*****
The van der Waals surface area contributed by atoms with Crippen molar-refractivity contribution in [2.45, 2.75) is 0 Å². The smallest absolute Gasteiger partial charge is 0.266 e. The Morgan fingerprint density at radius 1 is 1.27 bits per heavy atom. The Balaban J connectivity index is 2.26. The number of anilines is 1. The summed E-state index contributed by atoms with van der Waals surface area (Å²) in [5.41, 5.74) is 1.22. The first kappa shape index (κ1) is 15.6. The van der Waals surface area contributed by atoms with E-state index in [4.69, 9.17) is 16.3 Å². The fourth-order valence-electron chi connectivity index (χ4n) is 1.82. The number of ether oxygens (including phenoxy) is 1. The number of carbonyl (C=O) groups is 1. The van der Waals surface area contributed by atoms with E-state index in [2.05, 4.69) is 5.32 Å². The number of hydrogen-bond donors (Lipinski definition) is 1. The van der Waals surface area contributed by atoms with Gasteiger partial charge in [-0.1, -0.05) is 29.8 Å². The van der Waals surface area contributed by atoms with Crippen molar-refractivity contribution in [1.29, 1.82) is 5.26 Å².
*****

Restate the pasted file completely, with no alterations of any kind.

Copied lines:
The van der Waals surface area contributed by atoms with Crippen molar-refractivity contribution in [2.45, 2.75) is 0 Å². The smallest absolute Gasteiger partial charge is 0.266 e. The Morgan fingerprint density at radius 1 is 1.27 bits per heavy atom. The Balaban J connectivity index is 2.26. The number of anilines is 1. The summed E-state index contributed by atoms with van der Waals surface area (Å²) in [5.41, 5.74) is 1.22. The first kappa shape index (κ1) is 15.6. The van der Waals surface area contributed by atoms with E-state index in [4.69, 9.17) is 16.3 Å². The fourth-order valence-electron chi connectivity index (χ4n) is 1.82. The number of ether oxygens (including phenoxy) is 1. The number of carbonyl (C=O) groups is 1. The van der Waals surface area contributed by atoms with E-state index in [2.05, 4.69) is 5.32 Å². The number of hydrogen-bond donors (Lipinski definition) is 1. The van der Waals surface area contributed by atoms with Gasteiger partial charge in [-0.1, -0.05) is 29.8 Å². The van der Waals surface area contributed by atoms with Crippen molar-refractivity contribution in [1.29, 1.82) is 5.26 Å².